This information is taken from an article by Sr. Annah Theresa Nyadombo, HLOMC, PhD published in January 2021 in CARMEngo, the Carmelite NGO Bulletin. We are grateful for their permission to use this here.

As of 1 November 2020, COVID-19 had infected more than 46.2 million people with more than 1.2 million recorded deaths and 30.9 million people recovered.  In Zimbabwe, the first case was recorded on March 20th 2020 and by 1 November, 8,362 confirmed cases were recorded with 242 deaths.

A report to the United Nations in June 20201 highlighted the far-reaching and long term impact on trafficked persons.  An additional report2 emphasized the heightened impact of COVID-19 on vulnerable populations risking being trafficked.  All countries, faced with the pandemic, put in place measures such as social distancing, curfews and mandatory lockdowns.  Zimbabwe did the same with a national lockdown shutting down all except essential services, law enforcement and health care.   All of these measures have increased the vulnerabilities of individuals around the world in a variety of areas including human trafficking because of their economic and living conditions.

The International Labour Organisation3 has calculated the pandemic will result in between 20 - 30 million more people in working poverty than before the pandemic.  Similarly the World Bank produced a report4 suggesting the pandemic would render 40-60 million people into extreme poverty thereby increasing the chances of exposure to human trafficking. This report is sub-titled: “Why Sub-Saharan Africa might be the hardest hit.”   In many countries, informal workers, representing the highest percentage of the employed population have been particularly affected.  Additionally, the closure of schools has heightened the risk of online sexual exploitation which can also lead to an escalation in child trafficking.5

The lockdown measures and closures of borders in a way reduced Zimbabwe’s chances of being used by other countries as transit for human trafficking but the geographical location of the country does make it vulnerable to use as a major route to South Africa.6   However, human traffickers are also taking this as an opportunity to enhance their trade.  With borders officially closed, illegal entry points and routes are in greater use and human traffickers are taking advantage of this and exploiting unsuspecting victims.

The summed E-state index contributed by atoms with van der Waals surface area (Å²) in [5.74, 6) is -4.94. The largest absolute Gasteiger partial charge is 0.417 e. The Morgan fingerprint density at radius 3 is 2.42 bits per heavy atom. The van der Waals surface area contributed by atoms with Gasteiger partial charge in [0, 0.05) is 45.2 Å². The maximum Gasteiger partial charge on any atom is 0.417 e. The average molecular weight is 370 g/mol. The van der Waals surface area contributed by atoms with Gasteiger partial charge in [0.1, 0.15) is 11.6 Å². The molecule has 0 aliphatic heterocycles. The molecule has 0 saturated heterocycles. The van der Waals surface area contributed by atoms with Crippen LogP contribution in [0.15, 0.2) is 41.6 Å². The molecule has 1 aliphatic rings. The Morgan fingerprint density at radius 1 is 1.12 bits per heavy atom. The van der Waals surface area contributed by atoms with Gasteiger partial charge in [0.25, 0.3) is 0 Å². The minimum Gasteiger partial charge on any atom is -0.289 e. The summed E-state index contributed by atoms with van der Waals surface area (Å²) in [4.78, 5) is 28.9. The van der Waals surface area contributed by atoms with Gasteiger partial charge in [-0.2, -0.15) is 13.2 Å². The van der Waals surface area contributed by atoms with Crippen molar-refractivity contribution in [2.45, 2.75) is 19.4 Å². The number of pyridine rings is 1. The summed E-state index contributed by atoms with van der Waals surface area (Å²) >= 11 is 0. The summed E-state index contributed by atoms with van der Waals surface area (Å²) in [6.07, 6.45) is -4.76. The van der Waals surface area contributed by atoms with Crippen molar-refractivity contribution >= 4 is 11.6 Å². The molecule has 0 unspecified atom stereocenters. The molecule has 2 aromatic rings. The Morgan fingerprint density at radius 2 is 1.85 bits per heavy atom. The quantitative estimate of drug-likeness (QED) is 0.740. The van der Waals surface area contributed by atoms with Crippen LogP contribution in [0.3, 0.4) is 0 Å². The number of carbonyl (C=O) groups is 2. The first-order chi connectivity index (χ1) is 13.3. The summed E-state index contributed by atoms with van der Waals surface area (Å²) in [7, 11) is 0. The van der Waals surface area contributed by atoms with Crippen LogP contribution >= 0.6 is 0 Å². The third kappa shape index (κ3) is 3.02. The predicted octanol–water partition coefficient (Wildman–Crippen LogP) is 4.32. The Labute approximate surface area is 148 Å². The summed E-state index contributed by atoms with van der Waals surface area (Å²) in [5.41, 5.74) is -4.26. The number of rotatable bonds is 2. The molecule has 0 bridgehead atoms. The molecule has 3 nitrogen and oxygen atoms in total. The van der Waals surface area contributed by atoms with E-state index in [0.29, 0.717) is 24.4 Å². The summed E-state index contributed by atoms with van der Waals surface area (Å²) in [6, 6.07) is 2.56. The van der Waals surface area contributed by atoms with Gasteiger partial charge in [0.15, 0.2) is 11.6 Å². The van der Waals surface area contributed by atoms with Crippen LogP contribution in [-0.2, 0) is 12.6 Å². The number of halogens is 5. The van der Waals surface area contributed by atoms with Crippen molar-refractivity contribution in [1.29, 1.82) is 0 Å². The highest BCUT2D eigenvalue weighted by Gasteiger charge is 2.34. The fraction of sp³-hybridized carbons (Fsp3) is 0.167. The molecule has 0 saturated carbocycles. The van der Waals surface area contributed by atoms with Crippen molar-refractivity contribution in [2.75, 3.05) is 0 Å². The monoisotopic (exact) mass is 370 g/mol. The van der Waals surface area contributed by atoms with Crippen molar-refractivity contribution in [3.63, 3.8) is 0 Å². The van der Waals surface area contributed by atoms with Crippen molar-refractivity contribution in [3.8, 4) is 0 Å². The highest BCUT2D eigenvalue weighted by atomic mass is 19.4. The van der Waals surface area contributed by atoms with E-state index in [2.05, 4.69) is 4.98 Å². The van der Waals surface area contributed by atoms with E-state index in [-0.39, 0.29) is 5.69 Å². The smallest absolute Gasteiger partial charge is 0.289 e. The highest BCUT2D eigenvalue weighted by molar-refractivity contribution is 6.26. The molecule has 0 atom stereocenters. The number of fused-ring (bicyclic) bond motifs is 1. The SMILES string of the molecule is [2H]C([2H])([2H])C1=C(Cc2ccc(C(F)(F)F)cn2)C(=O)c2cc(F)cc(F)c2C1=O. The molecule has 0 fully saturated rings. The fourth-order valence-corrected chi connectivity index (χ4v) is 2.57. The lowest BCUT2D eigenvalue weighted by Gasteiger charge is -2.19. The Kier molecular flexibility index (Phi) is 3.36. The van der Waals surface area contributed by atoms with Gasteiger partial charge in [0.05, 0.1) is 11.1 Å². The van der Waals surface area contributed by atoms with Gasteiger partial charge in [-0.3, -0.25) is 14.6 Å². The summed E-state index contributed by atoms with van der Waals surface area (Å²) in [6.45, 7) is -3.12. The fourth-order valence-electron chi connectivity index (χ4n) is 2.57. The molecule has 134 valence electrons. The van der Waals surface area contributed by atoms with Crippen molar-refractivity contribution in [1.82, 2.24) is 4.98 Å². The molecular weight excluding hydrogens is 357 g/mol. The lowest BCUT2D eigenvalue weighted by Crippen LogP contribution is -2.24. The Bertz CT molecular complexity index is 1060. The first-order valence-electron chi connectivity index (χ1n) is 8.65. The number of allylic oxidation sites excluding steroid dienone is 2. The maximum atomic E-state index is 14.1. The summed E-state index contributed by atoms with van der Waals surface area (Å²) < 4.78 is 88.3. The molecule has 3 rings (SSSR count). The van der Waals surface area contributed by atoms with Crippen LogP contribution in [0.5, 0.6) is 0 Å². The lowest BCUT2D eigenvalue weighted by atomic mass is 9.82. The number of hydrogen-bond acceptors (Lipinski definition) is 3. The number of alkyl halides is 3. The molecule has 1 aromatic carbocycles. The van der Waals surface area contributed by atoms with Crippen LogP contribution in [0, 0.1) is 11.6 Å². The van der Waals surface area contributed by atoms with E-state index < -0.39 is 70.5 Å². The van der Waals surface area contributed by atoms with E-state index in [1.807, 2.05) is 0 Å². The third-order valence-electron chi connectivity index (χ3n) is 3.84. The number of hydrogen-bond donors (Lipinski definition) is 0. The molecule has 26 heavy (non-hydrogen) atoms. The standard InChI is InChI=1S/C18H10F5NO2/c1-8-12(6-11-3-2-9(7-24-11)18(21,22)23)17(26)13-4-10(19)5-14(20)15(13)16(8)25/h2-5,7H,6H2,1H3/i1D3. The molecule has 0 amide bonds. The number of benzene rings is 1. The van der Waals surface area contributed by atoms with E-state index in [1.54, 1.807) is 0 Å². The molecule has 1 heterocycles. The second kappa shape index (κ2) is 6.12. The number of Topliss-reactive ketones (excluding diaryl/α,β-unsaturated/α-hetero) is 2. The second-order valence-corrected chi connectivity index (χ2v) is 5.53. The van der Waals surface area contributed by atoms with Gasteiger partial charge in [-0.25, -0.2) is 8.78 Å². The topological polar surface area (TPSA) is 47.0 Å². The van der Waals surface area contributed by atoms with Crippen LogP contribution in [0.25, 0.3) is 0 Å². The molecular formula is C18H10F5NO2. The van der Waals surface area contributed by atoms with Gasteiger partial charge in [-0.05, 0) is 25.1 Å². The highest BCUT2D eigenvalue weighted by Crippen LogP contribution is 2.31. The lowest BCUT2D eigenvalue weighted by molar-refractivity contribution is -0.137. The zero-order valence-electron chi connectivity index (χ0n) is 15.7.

Besides increasing the numbers of those vulnerable to trafficking, the pandemic has also worsened conditions for those already trafficked.  Protection against exposure to the virus in human trafficking is limited hence putting victims at risk.2   Human trafficking court cases have also been pushed back in many countries delaying justice for survivors.  Their lives and support networks have been disrupted by the pandemic whilst subjecting them to additional financial stress and food insecurity.

 

Although the Zimbabwean Government has instituted a number of policies and measures to combat and contain the pandemic and reduce its negative impact, especially on the poor and vulnerable members of society, this does not extend to human trafficking.  They also unveiled a monetary package to fight the pandemic, but this also needs to address the human trafficking issues.

The first step is to increase awareness and it is important to continue the dialogue around COVID 19’s impact on human trafficking.7

 

NOTES

  1. Giammarinaro, MG (8 June 2020) COVID 19 Position Paper “The Impact and consequences of the COVID-19 pandemic on trafficked and exploited persons”; UN Human Rights
  2. Todres, J and Diaz, A (September 21 2020) ”COVID-19 and Human Trafficking – the Amplified Impact on Vulnerable Populations”; JAMA Pediatrics. Published online doi:10.1001/jamapediatrics.2020.3610
  3. ILO Monitor: “COVID-19 and the world of work”. Third edition Updated estimates and analysis (29 April 2020).
  4. World Bank: “The impact of COVID 19 (coronavirus) on global poverty: Why Sub-Saharan Africa might be the region hardest hit”, 20 April 2020 https://blogs.worldbank.org/opendata/impact-covid-19-coronavirus-globalpoverty-why-sub-saharan-africa-might-be-region-hardest
  5. UN General Secretary report on the Socio-Economic Impact of COVID-19
  6. The Independent (November 9, 2010) Zimbabwe a major route for human trafficking.
  7. Stein, H. Artworks for Freedom https://www.artworksfor-freedom.org/the-impact-of-covid-19-on-human-trafficking/